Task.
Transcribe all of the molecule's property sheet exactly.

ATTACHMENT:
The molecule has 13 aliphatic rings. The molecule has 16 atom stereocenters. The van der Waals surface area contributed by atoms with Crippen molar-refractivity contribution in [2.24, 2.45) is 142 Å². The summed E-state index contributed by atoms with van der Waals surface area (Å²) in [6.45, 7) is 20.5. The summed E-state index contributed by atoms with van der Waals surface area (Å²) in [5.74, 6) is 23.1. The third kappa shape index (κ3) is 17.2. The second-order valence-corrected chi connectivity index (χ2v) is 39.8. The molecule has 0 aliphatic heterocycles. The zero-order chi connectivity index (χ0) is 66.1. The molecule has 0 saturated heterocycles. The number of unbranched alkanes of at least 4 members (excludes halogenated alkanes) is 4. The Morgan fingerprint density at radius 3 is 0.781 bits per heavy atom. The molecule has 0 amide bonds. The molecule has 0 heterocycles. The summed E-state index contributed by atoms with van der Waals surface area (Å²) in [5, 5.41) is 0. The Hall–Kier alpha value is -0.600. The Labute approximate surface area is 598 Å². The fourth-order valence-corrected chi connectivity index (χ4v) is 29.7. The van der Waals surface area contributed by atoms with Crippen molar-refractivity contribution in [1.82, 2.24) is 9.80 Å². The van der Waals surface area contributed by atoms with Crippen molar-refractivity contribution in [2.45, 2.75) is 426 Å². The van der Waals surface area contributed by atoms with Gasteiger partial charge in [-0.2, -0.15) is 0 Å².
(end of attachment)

The molecule has 13 aliphatic rings. The molecule has 16 atom stereocenters. The van der Waals surface area contributed by atoms with Crippen molar-refractivity contribution in [2.24, 2.45) is 142 Å². The summed E-state index contributed by atoms with van der Waals surface area (Å²) in [6.45, 7) is 20.5. The summed E-state index contributed by atoms with van der Waals surface area (Å²) in [5.74, 6) is 23.1. The third kappa shape index (κ3) is 17.2. The second-order valence-corrected chi connectivity index (χ2v) is 39.8. The molecule has 0 aliphatic heterocycles. The zero-order chi connectivity index (χ0) is 66.1. The molecule has 0 saturated heterocycles. The number of unbranched alkanes of at least 4 members (excludes halogenated alkanes) is 4. The Morgan fingerprint density at radius 3 is 0.781 bits per heavy atom. The molecule has 0 amide bonds. The molecule has 0 heterocycles. The summed E-state index contributed by atoms with van der Waals surface area (Å²) in [5, 5.41) is 0. The Hall–Kier alpha value is -0.600. The Labute approximate surface area is 598 Å². The fourth-order valence-corrected chi connectivity index (χ4v) is 29.7. The van der Waals surface area contributed by atoms with Crippen molar-refractivity contribution in [1.82, 2.24) is 9.80 Å². The van der Waals surface area contributed by atoms with Crippen molar-refractivity contribution in [2.45, 2.75) is 426 Å². The van der Waals surface area contributed by atoms with Gasteiger partial charge in [-0.2, -0.15) is 0 Å².